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We intend to narrow the gap between concrete implementations of cryptographic protocols and their verified models. We develop and verify a small functional implementation of the Transport Layer Security protocol (TLS 1.0). We make use of the same executable code for interoperability testing against mainstream implementations, for automated symbolic… (More)

We present and analyze monitoring algorithms for a safety fragment of metric temporal logics, which differ in their underlying time model. The time models considered have either dense or discrete time domains and are point-based or interval-based. Our analysis reveals differences and similarities between the time models for monitoring and highlights key… (More)

We consider the problem of finding short strings that contain all permutations of order k over an alphabet of size n, with k ≤ n. We show constructively that k(n − 2) + 3 is an upper bound on the length of shortest such strings, for n ≥ k ≥ 10. Consequently, for n ≥ 10, the shortest strings that contain all permutations of order n have length at most n 2 −… (More)

There is a large amount of work dedicated to the formal verification of security protocols. In this article, we revisit and extend the NP-complete decision procedure for a bounded number of sessions. We use a, now standard, deducibility constraint formalism for modeling security protocols. Our first contribution is to give a simple set of constraint… (More)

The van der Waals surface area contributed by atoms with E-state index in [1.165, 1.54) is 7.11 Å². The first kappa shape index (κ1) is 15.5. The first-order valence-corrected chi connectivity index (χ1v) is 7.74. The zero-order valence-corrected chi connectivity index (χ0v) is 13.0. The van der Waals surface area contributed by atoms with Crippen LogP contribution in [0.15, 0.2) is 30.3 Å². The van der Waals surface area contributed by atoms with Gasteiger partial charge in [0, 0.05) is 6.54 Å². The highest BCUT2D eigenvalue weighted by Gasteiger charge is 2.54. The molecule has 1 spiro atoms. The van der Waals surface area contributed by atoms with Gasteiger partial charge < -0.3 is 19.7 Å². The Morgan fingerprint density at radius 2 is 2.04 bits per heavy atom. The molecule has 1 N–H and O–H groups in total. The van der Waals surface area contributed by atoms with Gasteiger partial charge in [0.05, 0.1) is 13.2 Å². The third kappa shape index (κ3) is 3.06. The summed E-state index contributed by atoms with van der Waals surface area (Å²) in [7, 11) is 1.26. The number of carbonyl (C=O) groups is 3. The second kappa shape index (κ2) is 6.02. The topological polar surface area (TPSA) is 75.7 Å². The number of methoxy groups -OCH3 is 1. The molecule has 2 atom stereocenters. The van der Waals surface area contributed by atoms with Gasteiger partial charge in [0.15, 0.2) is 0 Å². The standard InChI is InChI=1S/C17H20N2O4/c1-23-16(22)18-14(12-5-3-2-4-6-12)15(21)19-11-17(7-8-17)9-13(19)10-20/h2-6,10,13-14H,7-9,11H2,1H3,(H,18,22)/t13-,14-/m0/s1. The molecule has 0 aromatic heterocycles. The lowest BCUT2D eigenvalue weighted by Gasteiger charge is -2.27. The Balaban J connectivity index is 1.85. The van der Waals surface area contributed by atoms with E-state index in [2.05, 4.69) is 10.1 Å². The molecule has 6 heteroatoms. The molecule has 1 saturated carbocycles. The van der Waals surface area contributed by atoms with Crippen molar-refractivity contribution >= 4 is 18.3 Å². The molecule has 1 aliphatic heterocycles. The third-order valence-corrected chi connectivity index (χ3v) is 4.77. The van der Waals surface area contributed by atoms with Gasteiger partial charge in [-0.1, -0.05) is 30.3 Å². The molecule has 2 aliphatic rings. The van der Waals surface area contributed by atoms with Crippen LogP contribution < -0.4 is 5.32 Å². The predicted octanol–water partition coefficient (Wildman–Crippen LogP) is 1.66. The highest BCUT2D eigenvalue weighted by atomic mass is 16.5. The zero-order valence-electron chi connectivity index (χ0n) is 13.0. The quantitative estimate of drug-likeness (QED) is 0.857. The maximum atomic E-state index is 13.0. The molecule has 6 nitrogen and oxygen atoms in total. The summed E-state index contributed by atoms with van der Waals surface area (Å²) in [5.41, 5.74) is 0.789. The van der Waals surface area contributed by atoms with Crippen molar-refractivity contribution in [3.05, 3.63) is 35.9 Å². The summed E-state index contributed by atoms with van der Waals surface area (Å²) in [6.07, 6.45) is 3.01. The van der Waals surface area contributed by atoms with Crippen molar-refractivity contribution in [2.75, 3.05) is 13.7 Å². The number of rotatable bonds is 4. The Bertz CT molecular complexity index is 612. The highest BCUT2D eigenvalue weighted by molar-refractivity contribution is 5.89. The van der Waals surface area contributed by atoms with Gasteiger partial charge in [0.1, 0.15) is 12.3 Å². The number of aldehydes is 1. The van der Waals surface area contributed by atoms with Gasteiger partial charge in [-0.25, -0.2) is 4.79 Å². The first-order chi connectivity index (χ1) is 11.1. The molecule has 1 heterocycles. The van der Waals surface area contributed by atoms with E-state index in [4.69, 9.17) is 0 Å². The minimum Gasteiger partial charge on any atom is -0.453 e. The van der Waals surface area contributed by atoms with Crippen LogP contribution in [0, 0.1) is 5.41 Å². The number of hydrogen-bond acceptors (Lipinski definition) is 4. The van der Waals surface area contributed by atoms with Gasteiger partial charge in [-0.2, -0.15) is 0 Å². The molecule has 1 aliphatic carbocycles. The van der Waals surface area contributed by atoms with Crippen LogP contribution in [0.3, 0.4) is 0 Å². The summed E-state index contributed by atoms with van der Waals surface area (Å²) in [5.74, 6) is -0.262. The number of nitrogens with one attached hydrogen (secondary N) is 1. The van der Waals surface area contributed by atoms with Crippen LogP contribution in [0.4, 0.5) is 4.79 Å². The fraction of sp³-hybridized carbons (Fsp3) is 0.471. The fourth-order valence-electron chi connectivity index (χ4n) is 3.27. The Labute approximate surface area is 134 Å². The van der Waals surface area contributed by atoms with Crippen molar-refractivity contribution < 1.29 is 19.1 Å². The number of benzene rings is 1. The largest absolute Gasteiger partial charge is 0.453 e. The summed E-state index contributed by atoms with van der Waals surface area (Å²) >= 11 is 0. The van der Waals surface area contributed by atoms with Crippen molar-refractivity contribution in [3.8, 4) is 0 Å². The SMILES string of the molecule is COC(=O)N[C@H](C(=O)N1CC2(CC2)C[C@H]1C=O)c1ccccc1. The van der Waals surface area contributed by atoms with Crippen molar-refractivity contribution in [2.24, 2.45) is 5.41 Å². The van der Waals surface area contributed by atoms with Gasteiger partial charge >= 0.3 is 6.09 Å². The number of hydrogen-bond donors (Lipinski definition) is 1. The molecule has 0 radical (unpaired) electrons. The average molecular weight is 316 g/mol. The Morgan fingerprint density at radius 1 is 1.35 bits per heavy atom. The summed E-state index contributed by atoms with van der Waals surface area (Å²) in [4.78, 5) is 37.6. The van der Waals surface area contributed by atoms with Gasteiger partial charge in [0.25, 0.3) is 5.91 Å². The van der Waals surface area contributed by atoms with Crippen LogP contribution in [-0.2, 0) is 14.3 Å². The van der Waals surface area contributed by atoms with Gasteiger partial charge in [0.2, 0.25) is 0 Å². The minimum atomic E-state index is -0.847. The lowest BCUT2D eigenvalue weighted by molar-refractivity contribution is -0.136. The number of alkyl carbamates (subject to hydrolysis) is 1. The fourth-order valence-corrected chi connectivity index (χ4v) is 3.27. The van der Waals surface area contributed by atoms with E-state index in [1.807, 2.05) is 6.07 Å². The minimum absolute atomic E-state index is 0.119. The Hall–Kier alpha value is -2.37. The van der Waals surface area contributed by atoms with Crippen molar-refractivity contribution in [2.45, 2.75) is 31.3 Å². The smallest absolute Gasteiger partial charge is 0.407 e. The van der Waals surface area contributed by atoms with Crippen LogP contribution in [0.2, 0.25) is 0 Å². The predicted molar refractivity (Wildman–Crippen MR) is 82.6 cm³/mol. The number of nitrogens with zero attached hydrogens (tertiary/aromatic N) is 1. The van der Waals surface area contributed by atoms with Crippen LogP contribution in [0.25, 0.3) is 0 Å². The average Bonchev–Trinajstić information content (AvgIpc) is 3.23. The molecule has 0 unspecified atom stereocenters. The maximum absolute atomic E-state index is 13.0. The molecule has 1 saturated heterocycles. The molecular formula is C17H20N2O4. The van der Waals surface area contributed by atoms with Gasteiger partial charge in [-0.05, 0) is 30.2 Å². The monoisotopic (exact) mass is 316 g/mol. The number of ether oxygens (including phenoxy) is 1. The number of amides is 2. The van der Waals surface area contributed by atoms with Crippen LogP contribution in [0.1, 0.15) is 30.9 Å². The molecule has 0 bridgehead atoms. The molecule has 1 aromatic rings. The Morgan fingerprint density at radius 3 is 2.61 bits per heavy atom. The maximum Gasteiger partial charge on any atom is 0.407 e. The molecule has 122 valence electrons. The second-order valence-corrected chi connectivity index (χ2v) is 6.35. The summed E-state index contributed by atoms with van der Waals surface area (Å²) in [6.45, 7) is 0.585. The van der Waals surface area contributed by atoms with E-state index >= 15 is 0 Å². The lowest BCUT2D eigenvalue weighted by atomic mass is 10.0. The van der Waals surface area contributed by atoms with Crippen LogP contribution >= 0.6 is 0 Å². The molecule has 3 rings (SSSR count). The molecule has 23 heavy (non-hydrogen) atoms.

Two styles of definitions are usually considered to express that a security protocol preserves the confidentiality of a data s. Reachability-based secrecy means that s should never be disclosed while equivalence-based secrecy states that two executions of a protocol with distinct instances for s should be indistinguishable to an attacker. Although the… (More)

We propose a general transformation that maps a protocol secure in an extremely weak sense (essentially in a model where no adversary is present) into a protocol that is secure against a fully active adversary which interacts with an unbounded number of protocol sessions, and has absolute control over the network. The transformation works for arbitrary… (More)

In system monitoring, one is often interested in checking properties of aggregated data. Current policy monitoring approaches are limited in the kinds of aggregations they handle. To rectify this, we extend an expressive language, metric first-order temporal logic, with aggregation operators. Our extension is inspired by the aggregation operators common in… (More)

—IT systems manage increasing amounts of sensitive data and there is a growing concern that they comply with policies that regulate data usage. In this article, we use temporal logic to express policies, and runtime monitoring to check system compliance. While well-established methods for monitoring linearly-ordered system behavior exist, a major challenge… (More)

—We have previously presented a monitoring algorithm for compliance checking of policies formalized in an expressive metric first-order temporal logic. We explain here the steps required to go from the original algorithm to a working infrastructure capable of monitoring an existing distributed application producing millions of log entries per day. The main… (More)